Three is a magic number. If something is done or mentioned or experienced by characters once, you have an opportunity to repeat it two more times.
This could be three people murdered (or at least found dead) in a mystery, but it could also mean three banks get robbed. In other words, three crimes are committed.
This could mean the main character lands in a dangerous situation (or at least a fight) three times in an action-adventure tale. In this case, each situation should get the ante upped -- first time he ends up in a fist fight, second time he escapes more serious injury, third time he escapes getting killed.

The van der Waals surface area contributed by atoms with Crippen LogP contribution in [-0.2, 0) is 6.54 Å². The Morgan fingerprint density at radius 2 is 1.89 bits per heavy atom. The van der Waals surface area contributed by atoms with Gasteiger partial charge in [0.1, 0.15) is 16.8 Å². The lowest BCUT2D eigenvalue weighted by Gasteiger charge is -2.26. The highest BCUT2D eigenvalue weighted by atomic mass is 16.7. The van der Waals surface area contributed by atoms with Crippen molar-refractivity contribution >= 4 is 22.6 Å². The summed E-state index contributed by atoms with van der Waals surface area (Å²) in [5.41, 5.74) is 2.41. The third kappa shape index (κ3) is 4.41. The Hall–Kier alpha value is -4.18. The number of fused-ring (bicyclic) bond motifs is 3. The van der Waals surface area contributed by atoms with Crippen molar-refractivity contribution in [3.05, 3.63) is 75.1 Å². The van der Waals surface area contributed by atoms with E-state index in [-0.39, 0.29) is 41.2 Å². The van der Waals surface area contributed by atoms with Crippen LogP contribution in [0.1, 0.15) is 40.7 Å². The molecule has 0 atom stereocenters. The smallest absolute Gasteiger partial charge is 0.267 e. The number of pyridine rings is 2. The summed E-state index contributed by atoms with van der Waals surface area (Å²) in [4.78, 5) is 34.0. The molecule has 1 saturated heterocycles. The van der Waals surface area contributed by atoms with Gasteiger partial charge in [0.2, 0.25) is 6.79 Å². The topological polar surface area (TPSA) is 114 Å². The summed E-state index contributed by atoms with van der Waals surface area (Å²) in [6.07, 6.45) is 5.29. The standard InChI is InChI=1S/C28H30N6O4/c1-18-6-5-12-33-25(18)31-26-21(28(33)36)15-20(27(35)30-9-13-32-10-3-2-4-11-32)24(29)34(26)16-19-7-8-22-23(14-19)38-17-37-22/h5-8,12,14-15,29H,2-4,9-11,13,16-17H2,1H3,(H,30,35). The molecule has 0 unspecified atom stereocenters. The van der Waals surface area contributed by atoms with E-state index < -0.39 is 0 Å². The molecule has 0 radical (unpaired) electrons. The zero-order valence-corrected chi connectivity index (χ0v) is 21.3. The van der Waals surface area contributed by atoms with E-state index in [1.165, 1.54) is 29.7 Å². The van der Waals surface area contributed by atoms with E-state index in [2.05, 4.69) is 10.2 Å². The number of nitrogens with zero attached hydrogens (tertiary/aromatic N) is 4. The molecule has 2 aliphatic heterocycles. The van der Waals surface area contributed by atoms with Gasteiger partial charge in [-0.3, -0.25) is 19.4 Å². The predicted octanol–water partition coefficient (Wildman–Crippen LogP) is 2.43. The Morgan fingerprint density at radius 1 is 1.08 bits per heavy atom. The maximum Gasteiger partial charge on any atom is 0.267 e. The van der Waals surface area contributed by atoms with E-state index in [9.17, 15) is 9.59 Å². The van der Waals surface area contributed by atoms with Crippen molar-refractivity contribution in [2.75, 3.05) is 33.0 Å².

A character who seems to be a minor one could appear three different times: first just seen in passing but in a way that catches the main character's attention, second time actual interaction between this character and the main one, and third time (depending on the genre) could be the charm or the near death experience.
The only down side of using the number 3 for elements like those noted here is that you can only use it for things involving the same character or characters in a single story once.
The good thing is that you can use the number 3 for other elements, like the way a chapter is broken down.